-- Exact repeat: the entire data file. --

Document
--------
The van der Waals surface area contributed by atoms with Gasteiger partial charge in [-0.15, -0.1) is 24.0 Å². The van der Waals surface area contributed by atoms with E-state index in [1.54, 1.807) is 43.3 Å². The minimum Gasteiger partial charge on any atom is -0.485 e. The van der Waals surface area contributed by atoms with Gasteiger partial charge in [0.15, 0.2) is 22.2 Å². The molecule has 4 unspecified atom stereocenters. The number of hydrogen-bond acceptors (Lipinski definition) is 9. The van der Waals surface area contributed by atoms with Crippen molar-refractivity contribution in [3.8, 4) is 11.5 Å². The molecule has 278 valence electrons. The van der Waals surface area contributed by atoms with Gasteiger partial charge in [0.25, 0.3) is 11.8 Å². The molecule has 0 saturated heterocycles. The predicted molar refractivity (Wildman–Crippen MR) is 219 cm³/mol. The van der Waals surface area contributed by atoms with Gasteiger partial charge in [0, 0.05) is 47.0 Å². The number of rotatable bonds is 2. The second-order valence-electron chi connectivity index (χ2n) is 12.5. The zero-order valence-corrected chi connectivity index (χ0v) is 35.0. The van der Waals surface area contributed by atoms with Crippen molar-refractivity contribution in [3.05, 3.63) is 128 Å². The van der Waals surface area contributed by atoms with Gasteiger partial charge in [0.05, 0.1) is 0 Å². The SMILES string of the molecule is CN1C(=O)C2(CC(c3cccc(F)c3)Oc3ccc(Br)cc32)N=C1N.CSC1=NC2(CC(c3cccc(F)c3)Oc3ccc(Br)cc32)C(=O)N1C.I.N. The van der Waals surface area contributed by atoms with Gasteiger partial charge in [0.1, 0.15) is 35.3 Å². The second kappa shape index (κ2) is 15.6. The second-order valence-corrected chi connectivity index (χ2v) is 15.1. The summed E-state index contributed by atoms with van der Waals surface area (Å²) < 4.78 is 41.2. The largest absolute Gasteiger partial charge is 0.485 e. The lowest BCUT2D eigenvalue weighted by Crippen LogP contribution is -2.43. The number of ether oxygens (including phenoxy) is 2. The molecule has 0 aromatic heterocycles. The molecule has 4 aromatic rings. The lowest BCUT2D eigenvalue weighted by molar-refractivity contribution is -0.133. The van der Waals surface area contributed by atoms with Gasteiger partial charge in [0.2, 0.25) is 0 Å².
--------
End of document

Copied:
The van der Waals surface area contributed by atoms with Gasteiger partial charge in [-0.15, -0.1) is 24.0 Å². The van der Waals surface area contributed by atoms with E-state index in [1.54, 1.807) is 43.3 Å². The minimum Gasteiger partial charge on any atom is -0.485 e. The van der Waals surface area contributed by atoms with Gasteiger partial charge in [0.15, 0.2) is 22.2 Å². The molecule has 4 unspecified atom stereocenters. The number of hydrogen-bond acceptors (Lipinski definition) is 9. The van der Waals surface area contributed by atoms with Crippen molar-refractivity contribution in [3.8, 4) is 11.5 Å². The molecule has 278 valence electrons. The van der Waals surface area contributed by atoms with Gasteiger partial charge in [0.25, 0.3) is 11.8 Å². The molecule has 0 saturated heterocycles. The predicted molar refractivity (Wildman–Crippen MR) is 219 cm³/mol. The van der Waals surface area contributed by atoms with Gasteiger partial charge in [0, 0.05) is 47.0 Å². The number of rotatable bonds is 2. The second-order valence-electron chi connectivity index (χ2n) is 12.5. The zero-order valence-corrected chi connectivity index (χ0v) is 35.0. The van der Waals surface area contributed by atoms with Crippen molar-refractivity contribution in [3.05, 3.63) is 128 Å². The van der Waals surface area contributed by atoms with Gasteiger partial charge in [0.05, 0.1) is 0 Å². The SMILES string of the molecule is CN1C(=O)C2(CC(c3cccc(F)c3)Oc3ccc(Br)cc32)N=C1N.CSC1=NC2(CC(c3cccc(F)c3)Oc3ccc(Br)cc32)C(=O)N1C.I.N. The van der Waals surface area contributed by atoms with Gasteiger partial charge in [0.1, 0.15) is 35.3 Å². The second kappa shape index (κ2) is 15.6. The second-order valence-corrected chi connectivity index (χ2v) is 15.1. The summed E-state index contributed by atoms with van der Waals surface area (Å²) < 4.78 is 41.2. The largest absolute Gasteiger partial charge is 0.485 e. The lowest BCUT2D eigenvalue weighted by Crippen LogP contribution is -2.43. The number of ether oxygens (including phenoxy) is 2. The molecule has 0 aromatic heterocycles. The molecule has 4 aromatic rings. The lowest BCUT2D eigenvalue weighted by molar-refractivity contribution is -0.133. The van der Waals surface area contributed by atoms with Gasteiger partial charge in [0.2, 0.25) is 0 Å².